Ditto. These cons get more and more fun the more people you know. It’s wonderful to learn from the folks who’ve been at it a while, and to see the new faces. Still bummed I couldn’t be there. Maybe next year : )

    Reply
  2. Stacey Cochran

    I’ve been to about a dozen conventions, and I’d have to say the one that I had the most fun at was Bouchercon Madison.

    My room was like 78 bucks a night, and Steve Hockensmith smuggled me into the St. Martin’s Press party…. does life get any better?

    Reply
  3. Louise Ure

    I get something different out of each con. Maybe a new friend. Maybe a new fan. Maybe a new book. But the one I’m really looking forward to is Left Coast Crime in Hawaii next year.

    Reply
  4. Rae

    My top three favorite experiences were: LCC Bristol in 2006; Thrillerfest in Phoenix 2006; and Bouchercon Toronto in 2004. What they all had in common was terrific organization and a really mellow vibe.

    Having said that, I’ve never had a really bad conference experience. Each con has its own distinct personality, and there’s something special about each one.

    What I’ve learned is to just relax and let it all flow. You don’t have to be doing something every second, and you don’t have to be surrounded by people. Attending cons gives me the chance to visit places I wouldn’t typically pick as vacation spots, and it’s great to sneak out and wander around a bit, or to find a local coffee shop and just hang out and people-watch for awhile.

    It’s all good…..

    πŸ˜‰

    Reply
  5. Allison Brennan

    I’ll have to agree with JD–I think my favorite conference was Thrillerfest Phoenix. There was something small, intimate, and very, very “big” about it at the same time. I learned a lot, I made a lot of friends (and met Toni for the first time in person!) The RT conference in Orlando was fantastic, but I didn’t have the same warm fuzzies about Houston. I think because I came in late and left early and didn’t relax.

    I haven’t been to very many conferences, to be honest. RWA three times, RT twice, and TF once. This July I’m doing TF and RWA. Since I write cross-genre (a point Alex brought up yesterday) both conferences are good for me. Straight mystery conferences would be fun, but I don’t know if it would be a good use of my time and I don’t know if people would like me there.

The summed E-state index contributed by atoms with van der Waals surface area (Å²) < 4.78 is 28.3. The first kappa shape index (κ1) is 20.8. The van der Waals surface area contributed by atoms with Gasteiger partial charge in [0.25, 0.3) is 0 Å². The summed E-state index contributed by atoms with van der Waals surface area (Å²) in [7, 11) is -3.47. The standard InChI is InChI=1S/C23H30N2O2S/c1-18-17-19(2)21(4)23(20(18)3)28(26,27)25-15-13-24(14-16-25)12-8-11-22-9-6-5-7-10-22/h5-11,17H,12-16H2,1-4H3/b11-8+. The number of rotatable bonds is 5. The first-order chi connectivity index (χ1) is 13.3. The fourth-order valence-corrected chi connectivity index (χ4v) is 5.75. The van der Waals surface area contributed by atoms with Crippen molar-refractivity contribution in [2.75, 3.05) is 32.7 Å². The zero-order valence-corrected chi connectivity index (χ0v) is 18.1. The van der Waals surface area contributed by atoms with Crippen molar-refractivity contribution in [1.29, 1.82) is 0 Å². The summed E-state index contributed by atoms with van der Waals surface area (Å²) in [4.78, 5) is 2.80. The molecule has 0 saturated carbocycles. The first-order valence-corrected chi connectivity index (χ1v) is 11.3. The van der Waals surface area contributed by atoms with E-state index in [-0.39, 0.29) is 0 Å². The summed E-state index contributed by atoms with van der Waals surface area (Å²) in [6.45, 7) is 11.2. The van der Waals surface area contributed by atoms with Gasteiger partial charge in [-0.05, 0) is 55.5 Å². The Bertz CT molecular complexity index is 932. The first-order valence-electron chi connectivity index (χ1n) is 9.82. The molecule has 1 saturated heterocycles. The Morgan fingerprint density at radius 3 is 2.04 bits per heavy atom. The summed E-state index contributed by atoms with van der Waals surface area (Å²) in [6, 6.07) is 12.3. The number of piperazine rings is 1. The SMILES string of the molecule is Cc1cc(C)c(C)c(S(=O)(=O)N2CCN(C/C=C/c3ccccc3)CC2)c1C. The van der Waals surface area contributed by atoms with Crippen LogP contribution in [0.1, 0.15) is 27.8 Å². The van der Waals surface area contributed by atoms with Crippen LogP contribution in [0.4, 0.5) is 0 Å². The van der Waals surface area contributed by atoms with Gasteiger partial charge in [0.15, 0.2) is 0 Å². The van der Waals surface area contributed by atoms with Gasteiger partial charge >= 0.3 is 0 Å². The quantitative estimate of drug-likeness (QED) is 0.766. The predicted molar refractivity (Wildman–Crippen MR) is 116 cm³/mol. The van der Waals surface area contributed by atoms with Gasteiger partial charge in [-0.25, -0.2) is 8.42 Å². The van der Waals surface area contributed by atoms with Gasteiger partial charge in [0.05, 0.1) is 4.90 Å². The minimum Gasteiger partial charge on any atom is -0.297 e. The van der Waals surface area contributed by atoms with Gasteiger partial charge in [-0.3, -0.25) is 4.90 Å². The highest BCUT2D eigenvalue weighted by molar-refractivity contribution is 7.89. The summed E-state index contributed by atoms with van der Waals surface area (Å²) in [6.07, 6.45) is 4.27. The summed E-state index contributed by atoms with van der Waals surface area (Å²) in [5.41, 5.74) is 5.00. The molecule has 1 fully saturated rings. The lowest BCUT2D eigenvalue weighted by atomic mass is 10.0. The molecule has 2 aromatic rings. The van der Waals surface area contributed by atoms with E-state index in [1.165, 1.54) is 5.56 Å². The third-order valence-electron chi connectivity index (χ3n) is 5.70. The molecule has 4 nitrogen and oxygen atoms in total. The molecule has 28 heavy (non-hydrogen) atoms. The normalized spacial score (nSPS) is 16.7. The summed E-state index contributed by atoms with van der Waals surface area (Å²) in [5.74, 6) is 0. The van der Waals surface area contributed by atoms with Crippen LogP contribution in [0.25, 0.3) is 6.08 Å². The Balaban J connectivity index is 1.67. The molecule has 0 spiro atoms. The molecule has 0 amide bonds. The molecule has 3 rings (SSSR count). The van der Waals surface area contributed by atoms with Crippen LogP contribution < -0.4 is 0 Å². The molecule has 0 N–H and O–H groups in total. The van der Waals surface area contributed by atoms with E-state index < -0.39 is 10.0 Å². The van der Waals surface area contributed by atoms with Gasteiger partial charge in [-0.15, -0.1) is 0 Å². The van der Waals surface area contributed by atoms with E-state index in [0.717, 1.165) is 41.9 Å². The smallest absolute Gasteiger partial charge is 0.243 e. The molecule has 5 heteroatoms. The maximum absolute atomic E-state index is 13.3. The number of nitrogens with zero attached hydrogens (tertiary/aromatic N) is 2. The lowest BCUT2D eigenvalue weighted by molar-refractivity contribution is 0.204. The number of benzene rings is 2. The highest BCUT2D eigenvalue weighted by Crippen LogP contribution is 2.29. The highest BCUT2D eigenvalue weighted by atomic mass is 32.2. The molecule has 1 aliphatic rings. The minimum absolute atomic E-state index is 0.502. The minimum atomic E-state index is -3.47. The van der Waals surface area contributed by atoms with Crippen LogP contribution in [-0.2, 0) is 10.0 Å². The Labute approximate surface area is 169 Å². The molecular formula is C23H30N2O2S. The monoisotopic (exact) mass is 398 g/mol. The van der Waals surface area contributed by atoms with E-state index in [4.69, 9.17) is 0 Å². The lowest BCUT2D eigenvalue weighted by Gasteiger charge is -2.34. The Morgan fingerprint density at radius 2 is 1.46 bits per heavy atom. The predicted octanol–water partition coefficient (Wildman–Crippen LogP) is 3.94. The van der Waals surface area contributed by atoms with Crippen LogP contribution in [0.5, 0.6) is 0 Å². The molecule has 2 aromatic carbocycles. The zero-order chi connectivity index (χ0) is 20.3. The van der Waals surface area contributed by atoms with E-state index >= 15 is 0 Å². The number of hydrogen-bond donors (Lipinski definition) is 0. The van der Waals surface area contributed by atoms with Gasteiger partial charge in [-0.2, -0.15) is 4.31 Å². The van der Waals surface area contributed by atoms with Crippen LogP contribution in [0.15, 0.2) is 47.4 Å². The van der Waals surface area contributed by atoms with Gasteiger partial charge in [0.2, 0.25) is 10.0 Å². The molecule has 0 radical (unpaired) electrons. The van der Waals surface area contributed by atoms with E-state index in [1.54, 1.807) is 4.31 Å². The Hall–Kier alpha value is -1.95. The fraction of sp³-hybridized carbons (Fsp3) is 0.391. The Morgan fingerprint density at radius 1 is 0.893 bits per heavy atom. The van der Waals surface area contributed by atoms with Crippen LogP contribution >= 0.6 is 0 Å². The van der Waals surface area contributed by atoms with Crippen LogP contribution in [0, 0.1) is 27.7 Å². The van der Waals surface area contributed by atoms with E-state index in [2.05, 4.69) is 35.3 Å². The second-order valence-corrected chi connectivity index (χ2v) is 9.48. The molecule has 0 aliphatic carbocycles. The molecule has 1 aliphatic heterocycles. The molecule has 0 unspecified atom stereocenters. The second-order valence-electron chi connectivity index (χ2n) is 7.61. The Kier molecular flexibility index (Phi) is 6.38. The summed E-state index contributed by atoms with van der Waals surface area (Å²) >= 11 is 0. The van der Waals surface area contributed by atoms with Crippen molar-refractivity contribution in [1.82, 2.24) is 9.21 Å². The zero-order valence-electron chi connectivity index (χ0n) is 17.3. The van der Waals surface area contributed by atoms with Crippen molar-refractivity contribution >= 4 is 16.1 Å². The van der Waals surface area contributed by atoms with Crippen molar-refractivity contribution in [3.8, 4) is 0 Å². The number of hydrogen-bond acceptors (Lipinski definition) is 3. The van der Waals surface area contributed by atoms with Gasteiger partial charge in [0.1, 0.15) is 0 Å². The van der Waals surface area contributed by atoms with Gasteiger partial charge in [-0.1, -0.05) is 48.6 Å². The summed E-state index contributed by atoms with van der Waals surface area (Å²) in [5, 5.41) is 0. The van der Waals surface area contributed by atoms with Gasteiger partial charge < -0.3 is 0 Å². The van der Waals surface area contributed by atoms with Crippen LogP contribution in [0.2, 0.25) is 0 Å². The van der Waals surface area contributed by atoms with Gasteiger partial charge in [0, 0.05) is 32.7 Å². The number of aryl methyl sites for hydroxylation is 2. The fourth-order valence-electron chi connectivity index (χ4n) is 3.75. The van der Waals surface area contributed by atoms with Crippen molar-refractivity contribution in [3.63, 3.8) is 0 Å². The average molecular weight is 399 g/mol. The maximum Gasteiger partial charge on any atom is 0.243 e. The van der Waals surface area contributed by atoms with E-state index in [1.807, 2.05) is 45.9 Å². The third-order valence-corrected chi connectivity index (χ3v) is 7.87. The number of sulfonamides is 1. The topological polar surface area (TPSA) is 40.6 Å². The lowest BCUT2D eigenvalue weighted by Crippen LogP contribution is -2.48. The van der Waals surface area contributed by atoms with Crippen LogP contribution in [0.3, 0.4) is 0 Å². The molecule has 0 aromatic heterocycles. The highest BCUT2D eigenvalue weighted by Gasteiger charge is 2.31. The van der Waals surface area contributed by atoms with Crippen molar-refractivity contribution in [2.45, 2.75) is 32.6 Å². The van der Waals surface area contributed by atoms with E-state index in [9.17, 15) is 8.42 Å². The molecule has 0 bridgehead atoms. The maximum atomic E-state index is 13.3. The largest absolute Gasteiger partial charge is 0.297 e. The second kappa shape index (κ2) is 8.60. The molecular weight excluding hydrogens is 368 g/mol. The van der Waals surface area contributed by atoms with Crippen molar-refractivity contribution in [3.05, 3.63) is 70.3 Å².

Reply
  6. Pari Noskin Taichert

    Like Louise, I think every convention has something to recommend it. I’ve benefitted from each one — even those that I thought weren’t up to snuff.

    This week, I’ll head to Malice Domestic. To me, it’s one of the grandmommies of them all. The organization is usually superb and I always have a good time. I’d love to make it to a RT or RWA someday. But it’ll be when the kids are older and don’t miss me as much.

    Thanks for the enjoyable post, Toni.

    Reply
  7. Alexandra Sokoloff

    I don’t think there’s such a thing as a bad conference.

    While there can be problems – and I might blog a little about the near-mythic awfulness of the hotel we just survived at RT (falling elevators, a complete blackout in the book fair) – it’s ALWAYS worth going.

    Reply
  8. Amanda Stevens

    My first RT conference was in Charleston back in the Fabio days. 1992 or 93, I think. They’ve really come a long way since then, and I do think they give you a lot of bang for the buck. I’m with Allison, though, I didn’t get as much out of the one in Houston because I live there and drove back and forth. I think it’s better to stay in the conference hotel so you can be right in the thick of things.

    Reply
  9. Terri Molina

    Hey Toni!

    I’ve heard RT is a great time…one of these days I’m gonna make it to one (and maybe have my own book to sign…huh) Until then I’ll have to catch you at RWA…we’ll shoot some pool! πŸ˜‰

    Reply